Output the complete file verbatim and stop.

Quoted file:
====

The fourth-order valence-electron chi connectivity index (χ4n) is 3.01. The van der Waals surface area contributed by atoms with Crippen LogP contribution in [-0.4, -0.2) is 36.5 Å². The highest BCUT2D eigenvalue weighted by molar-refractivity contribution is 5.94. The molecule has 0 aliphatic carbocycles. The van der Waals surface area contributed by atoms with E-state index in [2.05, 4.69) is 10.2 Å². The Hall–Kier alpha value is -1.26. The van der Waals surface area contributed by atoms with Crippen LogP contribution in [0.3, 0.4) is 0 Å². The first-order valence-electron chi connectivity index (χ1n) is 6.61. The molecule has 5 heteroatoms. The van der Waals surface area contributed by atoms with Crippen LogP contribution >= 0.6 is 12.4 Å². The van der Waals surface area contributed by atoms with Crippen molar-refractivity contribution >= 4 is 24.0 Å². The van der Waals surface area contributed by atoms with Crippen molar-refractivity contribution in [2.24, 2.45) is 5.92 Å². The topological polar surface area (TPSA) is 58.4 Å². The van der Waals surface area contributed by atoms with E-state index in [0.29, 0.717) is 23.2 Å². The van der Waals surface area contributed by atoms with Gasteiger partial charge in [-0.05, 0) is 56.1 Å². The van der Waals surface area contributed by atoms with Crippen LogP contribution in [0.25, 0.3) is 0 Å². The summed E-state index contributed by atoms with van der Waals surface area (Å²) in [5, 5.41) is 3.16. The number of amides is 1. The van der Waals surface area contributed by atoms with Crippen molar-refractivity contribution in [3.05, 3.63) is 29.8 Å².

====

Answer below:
The fourth-order valence-electron chi connectivity index (χ4n) is 3.01. The van der Waals surface area contributed by atoms with Crippen LogP contribution in [-0.4, -0.2) is 36.5 Å². The highest BCUT2D eigenvalue weighted by molar-refractivity contribution is 5.94. The molecule has 0 aliphatic carbocycles. The van der Waals surface area contributed by atoms with E-state index in [2.05, 4.69) is 10.2 Å². The Hall–Kier alpha value is -1.26. The van der Waals surface area contributed by atoms with Crippen LogP contribution in [0.3, 0.4) is 0 Å². The first-order valence-electron chi connectivity index (χ1n) is 6.61. The molecule has 5 heteroatoms. The van der Waals surface area contributed by atoms with Crippen LogP contribution >= 0.6 is 12.4 Å². The van der Waals surface area contributed by atoms with Crippen molar-refractivity contribution >= 4 is 24.0 Å². The van der Waals surface area contributed by atoms with Crippen molar-refractivity contribution in [2.24, 2.45) is 5.92 Å². The topological polar surface area (TPSA) is 58.4 Å². The van der Waals surface area contributed by atoms with E-state index in [0.29, 0.717) is 23.2 Å². The van der Waals surface area contributed by atoms with Gasteiger partial charge in [-0.05, 0) is 56.1 Å². The van der Waals surface area contributed by atoms with Crippen LogP contribution in [0.25, 0.3) is 0 Å². The summed E-state index contributed by atoms with van der Waals surface area (Å²) in [5, 5.41) is 3.16. The number of amides is 1. The van der Waals surface area contributed by atoms with Crippen molar-refractivity contribution in [3.05, 3.63) is 29.8 Å².